Prior to becoming the infamous namesake of the Ponzi Scheme, Charles Ponzi (wiki) committed a fraudulent act that would be a precursor for things to come.
He walked into the offices of a warehouse company and found no one there. Sitting on a desk was a checkbook. So, he wrote himself a check in the amount of $423.58, which was a tidy sum in 1907. Not surprisingly, the company soon learned of his “self-help” financial plan.
Soon, Ponzi pled guilty after readily admitting that he had done it. He was sentenced to three years at St. Vincent-de-Paul Federal Penitentiary.
This bleak prison was located near Montreal, Canada. A long way from his mother in Italy. Rather than inform his mother of conviction and imprisonment, he wrote a letter to tell her that he had found a job as a “special assistant” to a prison warden. This explained why the letter was postmarked from the Penitentiary. His way of keeping up appearances.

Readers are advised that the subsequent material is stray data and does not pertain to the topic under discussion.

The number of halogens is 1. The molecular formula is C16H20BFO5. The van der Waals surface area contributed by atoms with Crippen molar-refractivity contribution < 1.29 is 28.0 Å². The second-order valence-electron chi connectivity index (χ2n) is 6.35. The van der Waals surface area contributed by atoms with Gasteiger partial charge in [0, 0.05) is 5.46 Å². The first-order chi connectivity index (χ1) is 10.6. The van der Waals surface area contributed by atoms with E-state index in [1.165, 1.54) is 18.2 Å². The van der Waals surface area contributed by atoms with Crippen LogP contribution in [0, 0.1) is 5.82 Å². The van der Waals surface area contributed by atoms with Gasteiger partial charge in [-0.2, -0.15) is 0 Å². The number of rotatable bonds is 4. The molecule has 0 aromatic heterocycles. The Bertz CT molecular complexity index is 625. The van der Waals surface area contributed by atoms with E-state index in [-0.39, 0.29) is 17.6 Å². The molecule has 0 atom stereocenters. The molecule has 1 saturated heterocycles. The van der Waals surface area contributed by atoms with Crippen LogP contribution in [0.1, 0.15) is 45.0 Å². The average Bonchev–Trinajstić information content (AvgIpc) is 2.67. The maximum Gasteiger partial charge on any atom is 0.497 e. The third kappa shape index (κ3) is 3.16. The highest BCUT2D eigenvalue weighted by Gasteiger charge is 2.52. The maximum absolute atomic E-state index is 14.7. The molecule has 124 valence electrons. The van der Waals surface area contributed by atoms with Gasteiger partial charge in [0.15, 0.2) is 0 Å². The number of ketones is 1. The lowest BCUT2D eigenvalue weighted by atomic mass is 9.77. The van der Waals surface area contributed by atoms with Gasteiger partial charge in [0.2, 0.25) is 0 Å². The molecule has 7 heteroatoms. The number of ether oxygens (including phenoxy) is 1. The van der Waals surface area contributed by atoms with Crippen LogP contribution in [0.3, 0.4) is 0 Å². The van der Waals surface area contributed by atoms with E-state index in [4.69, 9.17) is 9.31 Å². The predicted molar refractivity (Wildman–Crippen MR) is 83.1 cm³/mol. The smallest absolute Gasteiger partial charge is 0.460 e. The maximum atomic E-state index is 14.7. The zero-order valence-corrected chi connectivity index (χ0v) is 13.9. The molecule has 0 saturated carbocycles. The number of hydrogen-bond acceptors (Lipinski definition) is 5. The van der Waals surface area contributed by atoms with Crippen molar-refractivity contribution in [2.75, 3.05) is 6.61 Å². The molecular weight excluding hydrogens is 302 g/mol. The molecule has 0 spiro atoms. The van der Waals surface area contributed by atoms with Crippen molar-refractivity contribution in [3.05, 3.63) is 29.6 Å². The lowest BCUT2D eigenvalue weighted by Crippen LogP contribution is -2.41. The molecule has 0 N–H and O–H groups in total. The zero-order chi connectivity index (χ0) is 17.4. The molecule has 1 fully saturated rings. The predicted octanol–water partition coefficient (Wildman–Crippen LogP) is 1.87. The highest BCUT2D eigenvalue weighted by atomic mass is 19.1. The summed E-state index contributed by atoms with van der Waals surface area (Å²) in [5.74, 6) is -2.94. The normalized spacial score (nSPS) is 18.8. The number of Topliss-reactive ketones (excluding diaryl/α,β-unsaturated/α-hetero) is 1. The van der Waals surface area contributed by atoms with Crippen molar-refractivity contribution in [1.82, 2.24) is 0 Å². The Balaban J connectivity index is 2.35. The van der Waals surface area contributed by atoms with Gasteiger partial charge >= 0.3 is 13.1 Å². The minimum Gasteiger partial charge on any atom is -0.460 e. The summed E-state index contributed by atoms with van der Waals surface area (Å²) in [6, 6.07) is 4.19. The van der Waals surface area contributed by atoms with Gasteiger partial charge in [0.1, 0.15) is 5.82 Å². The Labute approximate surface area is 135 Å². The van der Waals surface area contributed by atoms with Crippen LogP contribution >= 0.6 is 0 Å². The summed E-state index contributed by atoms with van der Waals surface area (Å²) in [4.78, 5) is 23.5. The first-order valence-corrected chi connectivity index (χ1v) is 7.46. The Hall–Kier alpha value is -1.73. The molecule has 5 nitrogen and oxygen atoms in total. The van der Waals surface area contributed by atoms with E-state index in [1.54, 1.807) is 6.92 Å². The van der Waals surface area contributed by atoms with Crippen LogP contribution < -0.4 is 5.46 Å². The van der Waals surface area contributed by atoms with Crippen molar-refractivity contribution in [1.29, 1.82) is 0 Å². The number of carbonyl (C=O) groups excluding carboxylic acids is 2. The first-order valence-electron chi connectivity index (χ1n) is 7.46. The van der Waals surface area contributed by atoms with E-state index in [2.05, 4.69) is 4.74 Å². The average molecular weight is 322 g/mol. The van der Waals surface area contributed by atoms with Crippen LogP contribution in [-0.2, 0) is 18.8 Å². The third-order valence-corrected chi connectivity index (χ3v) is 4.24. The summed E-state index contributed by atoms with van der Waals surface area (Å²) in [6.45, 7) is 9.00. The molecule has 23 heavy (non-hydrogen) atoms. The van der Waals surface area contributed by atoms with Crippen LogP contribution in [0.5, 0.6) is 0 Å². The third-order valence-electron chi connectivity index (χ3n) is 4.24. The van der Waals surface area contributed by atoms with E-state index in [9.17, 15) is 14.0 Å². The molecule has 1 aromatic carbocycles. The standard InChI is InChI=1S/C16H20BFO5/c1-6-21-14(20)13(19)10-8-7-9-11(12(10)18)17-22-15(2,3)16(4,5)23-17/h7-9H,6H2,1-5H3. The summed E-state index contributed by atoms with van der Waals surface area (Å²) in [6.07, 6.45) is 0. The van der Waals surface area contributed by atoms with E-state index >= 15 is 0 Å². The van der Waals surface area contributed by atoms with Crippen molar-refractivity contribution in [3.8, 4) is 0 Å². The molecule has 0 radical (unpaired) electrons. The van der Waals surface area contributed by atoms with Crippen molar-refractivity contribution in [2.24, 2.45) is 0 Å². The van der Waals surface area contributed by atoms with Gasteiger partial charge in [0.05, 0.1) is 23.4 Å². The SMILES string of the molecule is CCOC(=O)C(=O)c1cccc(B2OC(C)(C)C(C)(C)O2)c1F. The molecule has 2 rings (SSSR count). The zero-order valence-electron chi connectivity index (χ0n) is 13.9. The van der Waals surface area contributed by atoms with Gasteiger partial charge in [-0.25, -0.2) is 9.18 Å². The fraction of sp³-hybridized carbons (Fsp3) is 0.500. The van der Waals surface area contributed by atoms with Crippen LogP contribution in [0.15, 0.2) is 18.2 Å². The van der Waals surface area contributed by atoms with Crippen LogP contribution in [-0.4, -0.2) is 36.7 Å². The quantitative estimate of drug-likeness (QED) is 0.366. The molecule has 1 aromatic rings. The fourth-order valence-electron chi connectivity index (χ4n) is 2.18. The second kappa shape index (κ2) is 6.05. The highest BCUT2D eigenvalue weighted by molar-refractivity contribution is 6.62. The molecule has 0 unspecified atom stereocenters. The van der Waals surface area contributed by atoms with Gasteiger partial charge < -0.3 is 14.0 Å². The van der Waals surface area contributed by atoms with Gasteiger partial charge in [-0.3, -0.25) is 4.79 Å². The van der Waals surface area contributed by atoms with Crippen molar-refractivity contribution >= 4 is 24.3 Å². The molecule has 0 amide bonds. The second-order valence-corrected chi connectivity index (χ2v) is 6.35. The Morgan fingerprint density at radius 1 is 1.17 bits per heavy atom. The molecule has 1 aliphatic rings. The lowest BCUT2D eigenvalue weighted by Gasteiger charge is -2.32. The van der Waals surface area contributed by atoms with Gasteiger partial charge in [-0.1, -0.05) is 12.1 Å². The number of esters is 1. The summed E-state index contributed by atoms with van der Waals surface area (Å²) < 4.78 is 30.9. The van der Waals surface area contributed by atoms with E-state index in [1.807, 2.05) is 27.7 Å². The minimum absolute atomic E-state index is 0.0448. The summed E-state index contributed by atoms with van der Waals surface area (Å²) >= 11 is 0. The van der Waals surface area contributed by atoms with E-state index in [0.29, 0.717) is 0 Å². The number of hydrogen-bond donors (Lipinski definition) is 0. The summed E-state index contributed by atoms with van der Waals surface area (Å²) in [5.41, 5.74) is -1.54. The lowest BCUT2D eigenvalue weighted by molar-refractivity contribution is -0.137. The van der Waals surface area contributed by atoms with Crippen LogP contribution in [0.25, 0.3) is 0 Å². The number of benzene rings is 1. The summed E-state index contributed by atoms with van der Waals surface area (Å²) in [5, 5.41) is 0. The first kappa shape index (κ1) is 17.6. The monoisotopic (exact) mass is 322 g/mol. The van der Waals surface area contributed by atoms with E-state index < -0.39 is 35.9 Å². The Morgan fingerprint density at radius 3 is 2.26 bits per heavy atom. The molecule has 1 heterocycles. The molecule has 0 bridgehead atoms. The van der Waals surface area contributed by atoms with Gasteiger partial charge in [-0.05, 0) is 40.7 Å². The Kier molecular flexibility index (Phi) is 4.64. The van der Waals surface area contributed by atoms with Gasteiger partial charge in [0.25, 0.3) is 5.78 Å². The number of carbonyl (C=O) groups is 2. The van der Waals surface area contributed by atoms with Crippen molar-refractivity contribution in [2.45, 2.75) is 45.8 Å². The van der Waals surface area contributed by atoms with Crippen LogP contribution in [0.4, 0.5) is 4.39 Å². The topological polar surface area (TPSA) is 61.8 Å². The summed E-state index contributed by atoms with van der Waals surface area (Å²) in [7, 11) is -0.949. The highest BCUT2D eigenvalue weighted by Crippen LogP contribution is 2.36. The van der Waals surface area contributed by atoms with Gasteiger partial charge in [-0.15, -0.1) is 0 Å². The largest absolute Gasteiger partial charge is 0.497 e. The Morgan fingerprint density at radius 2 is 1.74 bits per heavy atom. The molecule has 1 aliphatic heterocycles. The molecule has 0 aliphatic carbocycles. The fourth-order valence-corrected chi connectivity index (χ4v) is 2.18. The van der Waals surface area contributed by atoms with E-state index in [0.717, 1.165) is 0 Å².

His entire life became one scheme after another while taking advantage of people and their greed. Even after committing the scheme that later became the basis for all other “rob Peter to pay Paul” schemes, he had no remorse over his investors losing roughly $20 million dollars in 1920, which is the equivalent of over $225 million today.
In fact he was proud that he had stolen all that money by saying in his last known interview before dying, “Even if they never got anything for it, it was cheap at that price. Without malice aforethought I had given them the best show that was ever staged in their territory since the landing of the Pilgrims! It was easily worth fifteen million bucks to watch me put the thing over“.
The Ponzi Scheme!
And for pic o’ day, some more excuse-making!